Spycraft: The Great Game
While sporting the familiar inventory bar, SpyCraft is not your average adventure game. Most puzzles are solved by using a plethora of very cool computer programs, e.g. creating a fake photo using a photo editor. You have a Personal Digital Assistant (PDA), which allows you to engage in multimedia communications with your colleagues, access databases and newsgroups, and even to connect to the Web if you so desire. (the game can even connect to a real Internet website, which Activision set up especially for the game. The website doesn't exist anymore, unfortunately). Some of the cool high-tech programs you will use include the Kennedy Assassination Tool, which allows you to trace the trajectory of an assassin's bullet, and a mix-and-match electronic identikit, used to create a picture of your suspect and automatically search the CIA's database for likely matches. Other gadgets will become available as you need them, including tools for decoding ciphers, analysing sounds, touching up pictures, and many more.
The game is linear for the most part, i.e. you won't gain access to new locations and trigger plot development until you have solved the most immediate problem. Later on, though, several problems will crop up at the same time, and these have multiple solutions and optional subplots you can choose whether or not to follow. Your decision on how to deal with these problems will affect later events, and even the ending. Therefore it is possible (and a lot of fun) to replay the game to try different things to yield that "optimal" ending, or see a different one. The puzzles themselves vary in complexity, but remain in context throughout the game. In fact, many aspects of play are similar to using the World Wide Web to hunt for that elusive piece of information, by clicking on a highlighted word or phrase and tracking from link to link, and discovering interesting snippets and important clues along the way. Plot developments are delivered mostly by video clips from your superiors (which no doubt take up the most space in this 3-CD epic), and the acting is well above average. The game has a couple of small but unavoidable combat sequences, one at the beginning and one near the end, but these are fairly easy to negotiate. Action-packed James Bond this ain't-- it's more like a Sherlock Holmes episode. Another combat sequence appears in the middle of the game, but you have a choice of either taking this path or choosing the intelligence path.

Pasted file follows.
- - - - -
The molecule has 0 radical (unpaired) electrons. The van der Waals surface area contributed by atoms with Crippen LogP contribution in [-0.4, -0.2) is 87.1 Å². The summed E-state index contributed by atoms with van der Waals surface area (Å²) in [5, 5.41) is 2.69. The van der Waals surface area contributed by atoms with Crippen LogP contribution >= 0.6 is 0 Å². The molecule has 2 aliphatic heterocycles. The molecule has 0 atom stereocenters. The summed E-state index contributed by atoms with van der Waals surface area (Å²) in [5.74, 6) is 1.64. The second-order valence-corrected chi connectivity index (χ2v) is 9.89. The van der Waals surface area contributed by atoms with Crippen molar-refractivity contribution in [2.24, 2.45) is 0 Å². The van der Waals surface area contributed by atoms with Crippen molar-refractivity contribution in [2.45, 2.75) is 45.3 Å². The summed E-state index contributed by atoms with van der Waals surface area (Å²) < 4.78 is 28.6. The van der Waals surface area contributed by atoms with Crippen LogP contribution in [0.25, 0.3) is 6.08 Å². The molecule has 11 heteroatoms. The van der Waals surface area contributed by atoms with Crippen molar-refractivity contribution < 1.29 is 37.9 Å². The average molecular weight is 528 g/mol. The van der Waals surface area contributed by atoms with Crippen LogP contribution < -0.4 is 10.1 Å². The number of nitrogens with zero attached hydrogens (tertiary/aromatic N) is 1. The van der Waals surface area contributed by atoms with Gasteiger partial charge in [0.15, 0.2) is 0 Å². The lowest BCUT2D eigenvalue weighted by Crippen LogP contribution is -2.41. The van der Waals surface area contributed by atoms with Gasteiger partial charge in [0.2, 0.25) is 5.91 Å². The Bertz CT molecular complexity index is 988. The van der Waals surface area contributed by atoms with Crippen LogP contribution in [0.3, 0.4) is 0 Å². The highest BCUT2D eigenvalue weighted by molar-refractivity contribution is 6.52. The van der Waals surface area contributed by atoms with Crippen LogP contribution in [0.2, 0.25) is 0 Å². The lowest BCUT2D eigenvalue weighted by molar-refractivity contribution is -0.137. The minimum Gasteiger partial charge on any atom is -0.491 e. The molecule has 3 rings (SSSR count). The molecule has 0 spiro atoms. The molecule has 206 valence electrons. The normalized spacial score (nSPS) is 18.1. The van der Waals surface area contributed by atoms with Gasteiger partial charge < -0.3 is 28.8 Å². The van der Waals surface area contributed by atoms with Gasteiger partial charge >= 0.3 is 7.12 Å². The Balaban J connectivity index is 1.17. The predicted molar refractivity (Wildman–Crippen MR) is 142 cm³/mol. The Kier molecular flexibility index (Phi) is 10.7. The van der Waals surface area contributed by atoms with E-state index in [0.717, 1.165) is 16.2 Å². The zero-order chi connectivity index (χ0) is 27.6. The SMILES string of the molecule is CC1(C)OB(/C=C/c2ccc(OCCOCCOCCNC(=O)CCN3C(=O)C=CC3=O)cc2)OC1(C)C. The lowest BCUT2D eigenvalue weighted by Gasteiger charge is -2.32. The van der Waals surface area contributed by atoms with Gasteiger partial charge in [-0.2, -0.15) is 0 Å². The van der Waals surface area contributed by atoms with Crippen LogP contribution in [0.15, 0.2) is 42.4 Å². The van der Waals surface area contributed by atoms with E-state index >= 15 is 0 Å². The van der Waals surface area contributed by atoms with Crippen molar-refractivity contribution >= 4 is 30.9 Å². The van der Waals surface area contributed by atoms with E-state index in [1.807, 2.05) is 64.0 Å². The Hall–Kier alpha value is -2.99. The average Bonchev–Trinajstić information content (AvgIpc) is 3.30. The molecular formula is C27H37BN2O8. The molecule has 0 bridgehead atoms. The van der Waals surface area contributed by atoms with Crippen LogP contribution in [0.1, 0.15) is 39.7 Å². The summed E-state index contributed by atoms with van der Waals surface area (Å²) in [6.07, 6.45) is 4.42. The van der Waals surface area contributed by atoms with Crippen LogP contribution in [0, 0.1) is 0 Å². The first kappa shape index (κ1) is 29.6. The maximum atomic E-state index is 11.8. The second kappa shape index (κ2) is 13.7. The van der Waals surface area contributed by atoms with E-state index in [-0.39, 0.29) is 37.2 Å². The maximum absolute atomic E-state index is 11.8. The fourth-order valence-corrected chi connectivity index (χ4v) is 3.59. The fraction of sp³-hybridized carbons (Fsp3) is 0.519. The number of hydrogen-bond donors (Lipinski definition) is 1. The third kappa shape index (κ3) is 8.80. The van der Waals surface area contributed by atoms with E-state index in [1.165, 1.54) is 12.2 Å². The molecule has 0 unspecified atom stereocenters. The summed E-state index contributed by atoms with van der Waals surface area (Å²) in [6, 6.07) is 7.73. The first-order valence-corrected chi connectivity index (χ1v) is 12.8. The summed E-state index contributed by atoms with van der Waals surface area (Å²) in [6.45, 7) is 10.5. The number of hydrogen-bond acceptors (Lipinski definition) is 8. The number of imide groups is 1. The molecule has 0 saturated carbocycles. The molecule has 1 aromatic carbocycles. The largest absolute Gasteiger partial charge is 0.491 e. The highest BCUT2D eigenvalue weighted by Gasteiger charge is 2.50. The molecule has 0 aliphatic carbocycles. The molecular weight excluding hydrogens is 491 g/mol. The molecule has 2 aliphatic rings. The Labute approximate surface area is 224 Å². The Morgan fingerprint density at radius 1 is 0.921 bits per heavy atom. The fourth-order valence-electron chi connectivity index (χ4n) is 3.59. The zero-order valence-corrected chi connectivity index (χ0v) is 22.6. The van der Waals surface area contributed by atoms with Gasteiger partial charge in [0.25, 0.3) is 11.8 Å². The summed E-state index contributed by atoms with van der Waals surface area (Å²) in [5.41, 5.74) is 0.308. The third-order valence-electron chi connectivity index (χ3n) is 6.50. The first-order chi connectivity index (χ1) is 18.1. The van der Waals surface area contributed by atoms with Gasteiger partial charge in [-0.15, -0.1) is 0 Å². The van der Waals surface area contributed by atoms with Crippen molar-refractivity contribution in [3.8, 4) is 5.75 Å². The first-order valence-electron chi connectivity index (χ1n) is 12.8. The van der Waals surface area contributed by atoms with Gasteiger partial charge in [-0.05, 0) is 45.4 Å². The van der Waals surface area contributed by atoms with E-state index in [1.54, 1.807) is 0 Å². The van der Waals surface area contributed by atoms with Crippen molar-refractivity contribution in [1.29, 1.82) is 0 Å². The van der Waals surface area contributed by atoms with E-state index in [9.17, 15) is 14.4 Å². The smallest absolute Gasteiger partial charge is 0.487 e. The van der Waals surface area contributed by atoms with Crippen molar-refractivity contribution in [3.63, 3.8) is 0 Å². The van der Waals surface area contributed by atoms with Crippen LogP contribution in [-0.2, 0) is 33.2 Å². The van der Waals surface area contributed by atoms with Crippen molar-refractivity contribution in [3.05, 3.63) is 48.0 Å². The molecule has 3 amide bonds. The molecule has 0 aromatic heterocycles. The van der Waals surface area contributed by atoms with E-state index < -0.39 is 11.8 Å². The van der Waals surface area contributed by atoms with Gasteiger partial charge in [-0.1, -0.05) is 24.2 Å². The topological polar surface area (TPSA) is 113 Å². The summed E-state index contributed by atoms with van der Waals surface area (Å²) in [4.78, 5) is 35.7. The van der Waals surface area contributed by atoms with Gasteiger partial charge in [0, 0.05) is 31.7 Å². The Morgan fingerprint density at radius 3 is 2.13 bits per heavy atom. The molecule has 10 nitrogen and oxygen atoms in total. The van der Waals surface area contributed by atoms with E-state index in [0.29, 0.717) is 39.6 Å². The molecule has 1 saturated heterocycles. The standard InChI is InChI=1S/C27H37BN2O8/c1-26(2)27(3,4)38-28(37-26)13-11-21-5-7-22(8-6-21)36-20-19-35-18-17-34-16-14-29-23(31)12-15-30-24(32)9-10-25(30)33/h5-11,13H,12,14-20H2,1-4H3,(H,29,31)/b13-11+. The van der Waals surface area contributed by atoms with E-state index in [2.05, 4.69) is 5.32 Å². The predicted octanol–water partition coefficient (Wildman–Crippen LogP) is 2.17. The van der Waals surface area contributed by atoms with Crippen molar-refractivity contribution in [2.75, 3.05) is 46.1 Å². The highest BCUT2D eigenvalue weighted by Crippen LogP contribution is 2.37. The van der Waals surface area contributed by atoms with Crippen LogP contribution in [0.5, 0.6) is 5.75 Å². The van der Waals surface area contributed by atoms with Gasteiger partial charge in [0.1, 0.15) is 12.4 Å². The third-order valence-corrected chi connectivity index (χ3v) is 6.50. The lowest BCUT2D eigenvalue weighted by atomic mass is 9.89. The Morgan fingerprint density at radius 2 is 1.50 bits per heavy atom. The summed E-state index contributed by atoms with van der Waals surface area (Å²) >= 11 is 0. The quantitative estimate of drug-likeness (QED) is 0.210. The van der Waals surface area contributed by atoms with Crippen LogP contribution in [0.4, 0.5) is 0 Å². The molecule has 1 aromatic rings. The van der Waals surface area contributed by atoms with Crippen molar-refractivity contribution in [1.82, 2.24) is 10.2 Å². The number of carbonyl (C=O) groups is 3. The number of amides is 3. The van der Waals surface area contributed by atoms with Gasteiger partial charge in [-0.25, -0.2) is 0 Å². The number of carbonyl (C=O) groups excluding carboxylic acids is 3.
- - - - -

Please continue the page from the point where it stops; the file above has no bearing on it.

Overall, SpyCraft is a well-crafted and intelligent spy thriller that challenges the player on many levels, not least by the sheer volume of information you need to sift through and deduce. If you like traditional spy adventures that require "legwork" and a lot of interaction with suspects/witnesses, SpyCraft may seem too sedantary and more boring. Don't make any mistakes, though: this is one of the best games you'll ever play if you consier yourself an adventure plan. As a bonus, the game also includes Shanghai II, a popular tile matching game from Activision, which appears as a floppy disk in your inventory you can 'load' to an in-game terminal to play. Don't forget, though, that the Great Game awaits. Two thumbs up, way up!
|Average Rating:||9.06 [204 votes]|
|Designer:||Tim Vanlaw & Andrew Goldmann|
|Theme:||Organized Forces, Political|
|More Info:||Mobygames | The Web|
|System Requirements:||Windows 95/98|
|If you like this game, try:||In Cold Blood, Border Zone|
Screenshots © The Good Old Days